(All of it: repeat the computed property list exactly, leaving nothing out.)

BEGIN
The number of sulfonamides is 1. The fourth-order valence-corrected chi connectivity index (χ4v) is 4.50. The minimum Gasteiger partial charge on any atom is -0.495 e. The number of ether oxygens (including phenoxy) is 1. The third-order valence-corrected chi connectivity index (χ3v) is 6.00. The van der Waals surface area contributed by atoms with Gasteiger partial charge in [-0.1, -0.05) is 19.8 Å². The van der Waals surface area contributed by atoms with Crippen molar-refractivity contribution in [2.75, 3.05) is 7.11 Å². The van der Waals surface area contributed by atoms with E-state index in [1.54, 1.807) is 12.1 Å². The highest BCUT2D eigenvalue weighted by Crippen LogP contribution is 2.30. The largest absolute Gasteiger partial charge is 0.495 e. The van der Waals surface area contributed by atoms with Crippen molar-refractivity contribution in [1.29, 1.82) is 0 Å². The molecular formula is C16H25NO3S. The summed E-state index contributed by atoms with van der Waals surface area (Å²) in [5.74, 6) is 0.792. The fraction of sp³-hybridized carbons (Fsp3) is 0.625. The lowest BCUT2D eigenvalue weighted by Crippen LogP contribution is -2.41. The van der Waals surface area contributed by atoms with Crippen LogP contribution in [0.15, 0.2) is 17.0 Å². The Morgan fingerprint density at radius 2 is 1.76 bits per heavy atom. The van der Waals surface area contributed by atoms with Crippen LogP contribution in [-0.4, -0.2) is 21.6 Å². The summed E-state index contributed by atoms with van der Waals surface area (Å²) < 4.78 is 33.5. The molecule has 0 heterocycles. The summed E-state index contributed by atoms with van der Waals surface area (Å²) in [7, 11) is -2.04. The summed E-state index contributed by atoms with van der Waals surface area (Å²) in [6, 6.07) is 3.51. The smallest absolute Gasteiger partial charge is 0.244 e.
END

The number of sulfonamides is 1. The fourth-order valence-corrected chi connectivity index (χ4v) is 4.50. The minimum Gasteiger partial charge on any atom is -0.495 e. The number of ether oxygens (including phenoxy) is 1. The third-order valence-corrected chi connectivity index (χ3v) is 6.00. The van der Waals surface area contributed by atoms with Gasteiger partial charge in [-0.1, -0.05) is 19.8 Å². The van der Waals surface area contributed by atoms with Crippen molar-refractivity contribution in [2.75, 3.05) is 7.11 Å². The van der Waals surface area contributed by atoms with E-state index in [1.54, 1.807) is 12.1 Å². The highest BCUT2D eigenvalue weighted by Crippen LogP contribution is 2.30. The largest absolute Gasteiger partial charge is 0.495 e. The van der Waals surface area contributed by atoms with Crippen molar-refractivity contribution in [1.29, 1.82) is 0 Å². The molecular formula is C16H25NO3S. The summed E-state index contributed by atoms with van der Waals surface area (Å²) in [5.74, 6) is 0.792. The fraction of sp³-hybridized carbons (Fsp3) is 0.625. The lowest BCUT2D eigenvalue weighted by Crippen LogP contribution is -2.41. The van der Waals surface area contributed by atoms with Crippen LogP contribution in [0.15, 0.2) is 17.0 Å². The Morgan fingerprint density at radius 2 is 1.76 bits per heavy atom. The van der Waals surface area contributed by atoms with Crippen LogP contribution in [-0.4, -0.2) is 21.6 Å². The summed E-state index contributed by atoms with van der Waals surface area (Å²) < 4.78 is 33.5. The molecule has 0 heterocycles. The summed E-state index contributed by atoms with van der Waals surface area (Å²) in [7, 11) is -2.04. The summed E-state index contributed by atoms with van der Waals surface area (Å²) in [6, 6.07) is 3.51. The smallest absolute Gasteiger partial charge is 0.244 e.